Technically, this was one of my string of crafty failures. Not because the craft itself was a failure, but because what I intended was a failure.
I think these turned out just beautiful, which is a good thing, but I also think they’re a little too beautiful for what I was going for. In one of the many fancy pants boutiques around the area, I came across a big bowlful of silk flowers. Normally I don’t like silk flowers at all, but these just looked stunning. I could tell the edges had been melted which caused the petals to curl in and gave the whole thing a more haphazard look, which almost came across organic. So I ran home to raid the stash and see what I could come up with to fill the many many empty bowls I have scattered throughout the house.
I happened to have a bunch of organza laying around from a series of failed projects, so I thought it would be perfect. But the flowers came out so pretty and romantic, and very shabby chic, that it could not have been more out of place in my streamlined modern home.
So off to the etsy shop they go.
Here’s what I did:
Cut four or five flower shapes out of an organza. I’m sure mine was some poly blend, since I got it all at JoAnns. You can see from this picture that I’m being generous by calling this a “flower shape” I could really just say cut four or five little blobby guys that have vague suggestions of petals.
Hold each petal over a lit candle. You don’t want to touch the flame, just let that hot air kiss the fabric. This takes a little bit of practice, but don’t worry about any messups, this is one project where sloppiness is only in your favor. The worst thing that could happen is that you’re petal looks extra curly and crunchy. Once you layer these, you’ll be amazed at how great it looks.
Layer the petals together. I usually put the extra crispy ones on top and the floppier ones on the bottom to really emphasize the curling in of those petals. Arrange them so the petals aren’t stacked neatly on top of each other, but kind of go all over the place.
Use a thread that matches the organza, and come up from the back of all but one layer. This way your knot will be hidden by the bottom most petal. Sew on a scattering of beads, making some loops of five or more beads to look like little stamens. When you’re finished, go back down through all but the last layer to tie off your thread.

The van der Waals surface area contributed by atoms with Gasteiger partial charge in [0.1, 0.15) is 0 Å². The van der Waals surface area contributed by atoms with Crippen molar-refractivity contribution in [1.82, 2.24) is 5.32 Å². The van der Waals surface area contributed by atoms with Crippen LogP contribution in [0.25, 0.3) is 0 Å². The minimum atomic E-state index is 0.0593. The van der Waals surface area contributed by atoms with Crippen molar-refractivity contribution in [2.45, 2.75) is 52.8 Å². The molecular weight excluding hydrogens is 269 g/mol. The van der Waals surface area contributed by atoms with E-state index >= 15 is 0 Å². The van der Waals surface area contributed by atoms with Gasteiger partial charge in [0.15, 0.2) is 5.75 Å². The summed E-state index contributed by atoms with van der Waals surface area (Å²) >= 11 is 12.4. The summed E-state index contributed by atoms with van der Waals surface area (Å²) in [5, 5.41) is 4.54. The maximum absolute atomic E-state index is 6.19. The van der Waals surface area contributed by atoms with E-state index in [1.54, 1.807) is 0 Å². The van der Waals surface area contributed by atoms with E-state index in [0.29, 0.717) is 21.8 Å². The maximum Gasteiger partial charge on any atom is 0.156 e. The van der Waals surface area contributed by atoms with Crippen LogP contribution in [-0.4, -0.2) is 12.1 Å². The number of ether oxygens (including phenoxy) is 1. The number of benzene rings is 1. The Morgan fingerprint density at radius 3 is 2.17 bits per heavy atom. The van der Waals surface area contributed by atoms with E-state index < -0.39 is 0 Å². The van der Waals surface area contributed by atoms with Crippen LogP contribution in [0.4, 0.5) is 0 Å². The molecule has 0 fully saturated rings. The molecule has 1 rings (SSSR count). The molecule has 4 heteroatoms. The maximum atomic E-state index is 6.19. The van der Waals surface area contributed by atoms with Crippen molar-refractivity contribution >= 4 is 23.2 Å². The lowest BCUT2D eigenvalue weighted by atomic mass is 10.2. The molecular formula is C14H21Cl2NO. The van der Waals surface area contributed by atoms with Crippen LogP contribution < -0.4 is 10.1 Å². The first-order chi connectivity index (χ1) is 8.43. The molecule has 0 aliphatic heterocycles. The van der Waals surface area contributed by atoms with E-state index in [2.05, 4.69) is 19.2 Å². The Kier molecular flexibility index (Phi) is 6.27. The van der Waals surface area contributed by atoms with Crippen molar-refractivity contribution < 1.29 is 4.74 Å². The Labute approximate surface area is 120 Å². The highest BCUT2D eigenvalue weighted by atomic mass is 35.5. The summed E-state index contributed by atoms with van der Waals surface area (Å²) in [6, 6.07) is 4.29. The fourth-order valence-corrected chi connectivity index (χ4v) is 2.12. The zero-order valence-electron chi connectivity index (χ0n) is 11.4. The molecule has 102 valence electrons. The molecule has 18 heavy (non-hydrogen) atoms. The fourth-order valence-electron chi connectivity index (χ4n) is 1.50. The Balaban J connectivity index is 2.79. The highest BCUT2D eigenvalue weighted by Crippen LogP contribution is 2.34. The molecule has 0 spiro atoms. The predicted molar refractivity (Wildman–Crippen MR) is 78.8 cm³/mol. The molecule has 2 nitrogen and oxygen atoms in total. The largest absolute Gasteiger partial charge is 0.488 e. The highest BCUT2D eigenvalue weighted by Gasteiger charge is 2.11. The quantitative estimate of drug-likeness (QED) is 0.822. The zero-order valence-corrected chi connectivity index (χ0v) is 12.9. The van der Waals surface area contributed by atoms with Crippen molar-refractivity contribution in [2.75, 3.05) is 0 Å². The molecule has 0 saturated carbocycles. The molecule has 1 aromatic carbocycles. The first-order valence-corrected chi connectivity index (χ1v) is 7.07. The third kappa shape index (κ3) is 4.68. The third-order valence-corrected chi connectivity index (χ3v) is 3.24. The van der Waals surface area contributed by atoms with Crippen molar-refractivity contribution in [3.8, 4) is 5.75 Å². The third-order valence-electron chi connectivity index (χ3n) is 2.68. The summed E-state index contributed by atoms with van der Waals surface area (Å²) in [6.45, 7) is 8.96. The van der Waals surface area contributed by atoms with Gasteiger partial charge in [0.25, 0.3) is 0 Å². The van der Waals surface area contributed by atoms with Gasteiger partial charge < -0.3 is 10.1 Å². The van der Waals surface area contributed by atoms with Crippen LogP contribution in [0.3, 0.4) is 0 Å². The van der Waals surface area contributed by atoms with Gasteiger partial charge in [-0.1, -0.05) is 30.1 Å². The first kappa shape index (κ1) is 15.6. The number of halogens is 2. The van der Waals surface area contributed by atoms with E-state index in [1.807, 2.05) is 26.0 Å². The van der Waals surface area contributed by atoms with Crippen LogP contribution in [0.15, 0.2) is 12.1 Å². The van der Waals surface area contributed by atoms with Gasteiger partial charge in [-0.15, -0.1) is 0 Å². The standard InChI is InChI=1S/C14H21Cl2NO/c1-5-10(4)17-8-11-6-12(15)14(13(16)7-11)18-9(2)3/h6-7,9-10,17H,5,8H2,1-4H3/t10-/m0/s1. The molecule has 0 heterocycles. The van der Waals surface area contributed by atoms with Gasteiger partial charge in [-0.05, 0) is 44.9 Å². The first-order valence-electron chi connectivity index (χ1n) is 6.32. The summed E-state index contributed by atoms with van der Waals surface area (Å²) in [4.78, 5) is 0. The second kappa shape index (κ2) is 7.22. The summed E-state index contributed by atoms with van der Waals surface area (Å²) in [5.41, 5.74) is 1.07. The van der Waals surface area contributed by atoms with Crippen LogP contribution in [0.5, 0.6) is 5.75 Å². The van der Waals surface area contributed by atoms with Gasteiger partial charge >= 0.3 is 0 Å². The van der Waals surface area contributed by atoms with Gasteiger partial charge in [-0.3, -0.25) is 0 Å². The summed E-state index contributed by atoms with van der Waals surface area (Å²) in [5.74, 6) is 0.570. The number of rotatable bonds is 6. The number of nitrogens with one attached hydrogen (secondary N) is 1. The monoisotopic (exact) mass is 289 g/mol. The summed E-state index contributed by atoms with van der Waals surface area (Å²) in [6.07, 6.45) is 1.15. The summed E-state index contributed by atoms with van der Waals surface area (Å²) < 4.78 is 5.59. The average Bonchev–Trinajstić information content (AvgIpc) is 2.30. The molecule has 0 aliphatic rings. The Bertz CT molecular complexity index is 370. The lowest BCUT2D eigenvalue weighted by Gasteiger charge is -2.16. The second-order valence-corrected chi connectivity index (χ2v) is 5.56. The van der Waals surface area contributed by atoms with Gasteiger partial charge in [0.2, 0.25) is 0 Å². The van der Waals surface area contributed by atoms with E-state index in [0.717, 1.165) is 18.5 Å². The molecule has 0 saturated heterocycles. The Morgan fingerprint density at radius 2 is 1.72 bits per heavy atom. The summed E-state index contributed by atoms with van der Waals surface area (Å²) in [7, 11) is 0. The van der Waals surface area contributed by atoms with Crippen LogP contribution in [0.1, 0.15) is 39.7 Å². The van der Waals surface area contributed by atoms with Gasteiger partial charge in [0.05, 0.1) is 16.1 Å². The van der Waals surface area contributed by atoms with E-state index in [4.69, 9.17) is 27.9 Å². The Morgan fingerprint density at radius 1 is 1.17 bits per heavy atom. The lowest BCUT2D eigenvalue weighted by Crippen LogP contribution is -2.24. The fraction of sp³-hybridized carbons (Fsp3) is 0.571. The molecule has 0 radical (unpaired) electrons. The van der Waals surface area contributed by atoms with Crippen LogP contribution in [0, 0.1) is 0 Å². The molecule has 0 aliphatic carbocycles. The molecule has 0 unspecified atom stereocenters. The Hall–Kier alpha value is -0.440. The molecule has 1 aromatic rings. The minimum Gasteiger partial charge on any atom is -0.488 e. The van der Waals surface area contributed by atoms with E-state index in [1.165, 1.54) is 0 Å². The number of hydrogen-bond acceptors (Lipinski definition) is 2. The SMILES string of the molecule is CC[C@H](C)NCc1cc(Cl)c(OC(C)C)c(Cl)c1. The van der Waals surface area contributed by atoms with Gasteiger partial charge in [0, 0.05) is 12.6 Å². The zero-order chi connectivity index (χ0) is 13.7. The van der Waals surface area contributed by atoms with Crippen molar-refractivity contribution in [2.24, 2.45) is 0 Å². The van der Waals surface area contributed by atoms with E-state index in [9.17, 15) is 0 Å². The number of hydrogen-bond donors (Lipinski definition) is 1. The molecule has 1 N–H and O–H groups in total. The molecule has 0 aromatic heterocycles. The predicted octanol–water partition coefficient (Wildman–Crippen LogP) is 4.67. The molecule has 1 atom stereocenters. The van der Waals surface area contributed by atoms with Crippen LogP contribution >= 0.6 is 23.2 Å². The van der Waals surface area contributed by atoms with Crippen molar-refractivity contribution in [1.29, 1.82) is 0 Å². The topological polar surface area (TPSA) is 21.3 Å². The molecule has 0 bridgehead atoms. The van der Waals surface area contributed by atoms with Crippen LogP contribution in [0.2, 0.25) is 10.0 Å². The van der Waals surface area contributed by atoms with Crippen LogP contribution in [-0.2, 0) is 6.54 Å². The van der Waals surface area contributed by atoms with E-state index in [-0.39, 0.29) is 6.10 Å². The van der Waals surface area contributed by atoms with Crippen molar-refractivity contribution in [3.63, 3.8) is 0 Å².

Honestly, I’m a little surprised I could make something so girly and pretty. It figures that it could only happen by accident.
edited to add:
Wow, what a great response! Isn’t it funny, I never even considered these would be useful in a wedding, and that’s where they really seem to be attracting attention.
Brides, if you’re interested in these just drop me a line. I do take custom orders.
Anonymous asked if I had any tips on how to make the petals bend more naturally. A little practice here is really the best teacher, but I found that if I held the flower over the flame in a certain way, I could kind of encourage how the petal was going to curl. I basically just held it so that my thumb was in the middle of the petal, kind of bending it as I held it over the flame. It will always be a little unpredictable, but this at least makes sure that all the petals curl in or out in the same direction.
Desanera suggested doing a modern version with layered circles, and I think that sounds fantastic. In my head they end up looking like ranunclus.
DMB suggested adding a stem to make a bouquet out of them, and I think she’s a genius. I’m sure you could rig up something with some wire and floral tape, but I just might have to experiment with that for a while.